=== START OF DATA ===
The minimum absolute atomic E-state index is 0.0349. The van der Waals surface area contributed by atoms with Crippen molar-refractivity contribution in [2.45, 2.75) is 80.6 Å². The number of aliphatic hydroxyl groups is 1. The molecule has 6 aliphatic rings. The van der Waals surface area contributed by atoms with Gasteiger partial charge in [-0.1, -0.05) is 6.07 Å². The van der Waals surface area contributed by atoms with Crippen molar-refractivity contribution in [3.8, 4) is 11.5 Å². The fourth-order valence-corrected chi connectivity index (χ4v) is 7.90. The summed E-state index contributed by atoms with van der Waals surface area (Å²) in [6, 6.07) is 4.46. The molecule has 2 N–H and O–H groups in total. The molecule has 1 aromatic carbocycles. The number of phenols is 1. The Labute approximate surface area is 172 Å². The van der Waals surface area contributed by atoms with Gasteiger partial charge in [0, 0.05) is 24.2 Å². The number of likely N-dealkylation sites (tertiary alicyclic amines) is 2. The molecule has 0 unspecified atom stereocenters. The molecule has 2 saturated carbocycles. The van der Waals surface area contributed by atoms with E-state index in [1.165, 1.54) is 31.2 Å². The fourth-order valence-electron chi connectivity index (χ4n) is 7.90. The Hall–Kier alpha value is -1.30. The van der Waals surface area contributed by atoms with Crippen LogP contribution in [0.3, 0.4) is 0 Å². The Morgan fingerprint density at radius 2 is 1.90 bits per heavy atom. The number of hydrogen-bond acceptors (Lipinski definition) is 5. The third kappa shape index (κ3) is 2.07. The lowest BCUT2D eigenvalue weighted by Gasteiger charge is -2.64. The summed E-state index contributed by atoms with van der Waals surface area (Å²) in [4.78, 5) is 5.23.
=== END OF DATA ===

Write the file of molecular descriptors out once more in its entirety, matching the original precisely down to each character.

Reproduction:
The minimum absolute atomic E-state index is 0.0349. The van der Waals surface area contributed by atoms with Crippen molar-refractivity contribution in [2.45, 2.75) is 80.6 Å². The number of aliphatic hydroxyl groups is 1. The molecule has 6 aliphatic rings. The van der Waals surface area contributed by atoms with Gasteiger partial charge in [-0.1, -0.05) is 6.07 Å². The van der Waals surface area contributed by atoms with Crippen molar-refractivity contribution in [3.8, 4) is 11.5 Å². The fourth-order valence-corrected chi connectivity index (χ4v) is 7.90. The summed E-state index contributed by atoms with van der Waals surface area (Å²) in [6, 6.07) is 4.46. The molecule has 2 N–H and O–H groups in total. The molecule has 1 aromatic carbocycles. The number of phenols is 1. The Labute approximate surface area is 172 Å². The van der Waals surface area contributed by atoms with Gasteiger partial charge in [0, 0.05) is 24.2 Å². The number of likely N-dealkylation sites (tertiary alicyclic amines) is 2. The molecule has 0 unspecified atom stereocenters. The molecule has 2 saturated carbocycles. The van der Waals surface area contributed by atoms with E-state index in [1.165, 1.54) is 31.2 Å². The fourth-order valence-electron chi connectivity index (χ4n) is 7.90. The Hall–Kier alpha value is -1.30. The van der Waals surface area contributed by atoms with Crippen LogP contribution in [0.3, 0.4) is 0 Å². The Morgan fingerprint density at radius 2 is 1.90 bits per heavy atom. The number of hydrogen-bond acceptors (Lipinski definition) is 5. The third kappa shape index (κ3) is 2.07. The lowest BCUT2D eigenvalue weighted by Gasteiger charge is -2.64. The summed E-state index contributed by atoms with van der Waals surface area (Å²) in [4.78, 5) is 5.23.